From: Debbie Mann (email@example.com)
Date: Fri Sep 05 2003 - 11:45:02 EDT
Josh replying to what
>"Why? On an infinite line there are infinitely many points. They are in an
>order, though not a countable one. Our moment is on the graph. The fact
>the moment exists, or that the point exists, does not mathematically depend
>upon the rest of the line. Infinity does not effect, positively or
>negatively, the fact that this point, and this segment exist. I am talking
>about points in relationship to time. I am discussing the points as though
>they were mutually independent events."
-I understand what your saying, but I do not feel that such an explanation
resolves the problem (people have said this to me before, but maybe I'm too
thick to get it.) It is difficult to put it into words, but here's the best
I can do: If something has existed forever, it must have taken it forever
to get here. Taking forever, means it "lasts FOREVER", not "lasts forever
until we reach this point in time." Something cannot spend forever existing
before this point in time because it must forever remain in a state of
trying to reach this point in time, not actually reaching this point in
time. This is the definition of forever, and it is illogical to say that
forever exists before this point in time. Time must therefore have an
>We do not truly know the nature of
>time. It is one of the great debates in physics. Perhaps it is not a
>straight line through space, perhaps it is a thread winding randomly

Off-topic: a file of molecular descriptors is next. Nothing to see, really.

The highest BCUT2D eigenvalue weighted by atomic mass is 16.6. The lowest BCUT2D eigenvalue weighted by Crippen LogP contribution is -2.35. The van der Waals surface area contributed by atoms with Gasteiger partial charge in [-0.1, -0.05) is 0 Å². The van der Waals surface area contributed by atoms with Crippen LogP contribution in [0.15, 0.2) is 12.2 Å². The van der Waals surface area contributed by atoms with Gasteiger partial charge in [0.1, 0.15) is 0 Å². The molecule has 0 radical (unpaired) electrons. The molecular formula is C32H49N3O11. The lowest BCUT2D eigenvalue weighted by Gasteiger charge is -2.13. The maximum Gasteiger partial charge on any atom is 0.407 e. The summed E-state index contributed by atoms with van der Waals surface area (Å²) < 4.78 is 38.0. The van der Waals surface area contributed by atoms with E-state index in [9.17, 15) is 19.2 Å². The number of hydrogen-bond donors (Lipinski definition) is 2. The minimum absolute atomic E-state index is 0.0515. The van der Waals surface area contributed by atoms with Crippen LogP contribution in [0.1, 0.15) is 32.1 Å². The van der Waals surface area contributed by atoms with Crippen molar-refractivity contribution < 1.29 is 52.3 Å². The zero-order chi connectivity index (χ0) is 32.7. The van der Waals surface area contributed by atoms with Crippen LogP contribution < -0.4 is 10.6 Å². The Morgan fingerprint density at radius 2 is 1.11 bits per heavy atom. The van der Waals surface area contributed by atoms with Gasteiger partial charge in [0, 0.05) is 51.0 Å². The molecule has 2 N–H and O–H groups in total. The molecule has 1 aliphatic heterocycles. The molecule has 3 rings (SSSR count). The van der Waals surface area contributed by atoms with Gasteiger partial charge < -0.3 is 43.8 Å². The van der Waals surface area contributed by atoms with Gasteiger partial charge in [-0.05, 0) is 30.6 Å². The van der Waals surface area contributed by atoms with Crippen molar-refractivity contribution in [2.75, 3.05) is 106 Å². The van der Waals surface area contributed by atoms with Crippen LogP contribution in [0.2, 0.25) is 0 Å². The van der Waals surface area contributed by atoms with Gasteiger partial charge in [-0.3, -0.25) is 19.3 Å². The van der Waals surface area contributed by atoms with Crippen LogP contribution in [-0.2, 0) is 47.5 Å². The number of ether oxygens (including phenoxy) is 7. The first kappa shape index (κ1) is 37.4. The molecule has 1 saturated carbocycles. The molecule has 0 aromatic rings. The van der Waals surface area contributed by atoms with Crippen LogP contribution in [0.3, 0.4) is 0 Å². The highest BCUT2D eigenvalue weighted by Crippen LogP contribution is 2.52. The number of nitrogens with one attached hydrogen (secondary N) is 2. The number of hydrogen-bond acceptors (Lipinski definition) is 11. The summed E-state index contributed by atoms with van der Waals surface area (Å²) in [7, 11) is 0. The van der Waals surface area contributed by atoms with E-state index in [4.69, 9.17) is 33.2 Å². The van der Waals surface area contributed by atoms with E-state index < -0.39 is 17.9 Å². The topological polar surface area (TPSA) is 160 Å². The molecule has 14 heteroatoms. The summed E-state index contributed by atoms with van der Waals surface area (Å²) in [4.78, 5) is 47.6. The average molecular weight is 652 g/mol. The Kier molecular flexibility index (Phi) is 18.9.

>space. Perhaps it itself is a plane that cuts our space in a line. Perhaps
>it is a manifold or sheet that is bent and curves in on itself and
>intersects our three dimensional space in a curving line. Whatever it is,
>travel along points that do have an order and don't branch out into other
>directions. At least not in human history. Perhaps there is a beginning
>point where space and time first intersected. ANd then we get into the Big
-Wow. And I thought Howard had me straining my imagination! :)
'forever' for a limitless time
I don't see how there is effort involved. You describe that 'it requires
forever to get here'. I disagree. I don't think there's any requiring to it.
Time has happened to exist. Whether it existed for forever or a century is
irrelevent to the current moment in terms of time itself. If you are a rock
with water running over you - then forever wuld turn you to nothing and a
century would be a nice polish. But for time itself, there's no requirement.
It just is.
You are making the logical statement:
If something has existed forever then it must require forever.
If something, like a rock, exists in water - does it require water? No.
If I exist in Indiana, do I require Indiana? No.
If rocks exist in a continuous magma - do they require a continuous magma to
From: Josh Bembenek [mailto:firstname.lastname@example.org]
Sent: Friday, September 05, 2003 10:05 AM
Subject: Re: Time
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